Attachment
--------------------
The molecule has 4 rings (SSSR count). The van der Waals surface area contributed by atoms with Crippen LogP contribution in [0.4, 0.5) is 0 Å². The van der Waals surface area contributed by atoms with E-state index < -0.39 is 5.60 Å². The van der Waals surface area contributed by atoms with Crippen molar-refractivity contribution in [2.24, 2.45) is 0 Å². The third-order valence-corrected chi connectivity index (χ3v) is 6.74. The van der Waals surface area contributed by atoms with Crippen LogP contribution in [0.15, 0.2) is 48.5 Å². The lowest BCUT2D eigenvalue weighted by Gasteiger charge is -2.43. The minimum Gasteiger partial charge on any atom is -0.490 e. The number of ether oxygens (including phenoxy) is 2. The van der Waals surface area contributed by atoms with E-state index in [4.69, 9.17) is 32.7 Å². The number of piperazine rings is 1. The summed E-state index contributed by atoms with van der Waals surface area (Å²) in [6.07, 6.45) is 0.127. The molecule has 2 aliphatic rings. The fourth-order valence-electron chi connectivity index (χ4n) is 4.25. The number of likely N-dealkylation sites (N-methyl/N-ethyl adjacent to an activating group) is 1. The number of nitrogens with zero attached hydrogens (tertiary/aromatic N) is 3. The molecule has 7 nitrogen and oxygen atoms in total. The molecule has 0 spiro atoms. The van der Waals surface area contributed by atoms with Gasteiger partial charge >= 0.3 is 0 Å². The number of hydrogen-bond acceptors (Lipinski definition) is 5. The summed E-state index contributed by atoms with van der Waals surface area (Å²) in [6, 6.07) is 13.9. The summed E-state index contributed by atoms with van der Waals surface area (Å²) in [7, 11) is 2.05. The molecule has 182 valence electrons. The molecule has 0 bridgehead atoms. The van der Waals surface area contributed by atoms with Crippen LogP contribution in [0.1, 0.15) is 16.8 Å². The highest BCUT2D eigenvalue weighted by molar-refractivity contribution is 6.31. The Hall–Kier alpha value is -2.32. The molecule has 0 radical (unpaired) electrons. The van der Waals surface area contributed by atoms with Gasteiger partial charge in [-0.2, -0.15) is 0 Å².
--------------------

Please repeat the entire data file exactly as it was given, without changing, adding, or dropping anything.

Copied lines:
The molecule has 4 rings (SSSR count). The van der Waals surface area contributed by atoms with Crippen LogP contribution in [0.4, 0.5) is 0 Å². The van der Waals surface area contributed by atoms with E-state index < -0.39 is 5.60 Å². The van der Waals surface area contributed by atoms with Crippen molar-refractivity contribution in [2.24, 2.45) is 0 Å². The third-order valence-corrected chi connectivity index (χ3v) is 6.74. The van der Waals surface area contributed by atoms with Crippen LogP contribution in [0.15, 0.2) is 48.5 Å². The lowest BCUT2D eigenvalue weighted by Gasteiger charge is -2.43. The minimum Gasteiger partial charge on any atom is -0.490 e. The number of ether oxygens (including phenoxy) is 2. The van der Waals surface area contributed by atoms with E-state index in [4.69, 9.17) is 32.7 Å². The number of piperazine rings is 1. The summed E-state index contributed by atoms with van der Waals surface area (Å²) in [6.07, 6.45) is 0.127. The molecule has 2 aliphatic rings. The fourth-order valence-electron chi connectivity index (χ4n) is 4.25. The number of likely N-dealkylation sites (N-methyl/N-ethyl adjacent to an activating group) is 1. The number of nitrogens with zero attached hydrogens (tertiary/aromatic N) is 3. The molecule has 7 nitrogen and oxygen atoms in total. The molecule has 0 spiro atoms. The van der Waals surface area contributed by atoms with Gasteiger partial charge >= 0.3 is 0 Å². The number of hydrogen-bond acceptors (Lipinski definition) is 5. The summed E-state index contributed by atoms with van der Waals surface area (Å²) in [6, 6.07) is 13.9. The summed E-state index contributed by atoms with van der Waals surface area (Å²) in [7, 11) is 2.05. The molecule has 182 valence electrons. The molecule has 0 bridgehead atoms. The van der Waals surface area contributed by atoms with Crippen LogP contribution in [0.1, 0.15) is 16.8 Å². The highest BCUT2D eigenvalue weighted by molar-refractivity contribution is 6.31. The Hall–Kier alpha value is -2.32. The molecule has 0 radical (unpaired) electrons. The van der Waals surface area contributed by atoms with Gasteiger partial charge in [-0.2, -0.15) is 0 Å².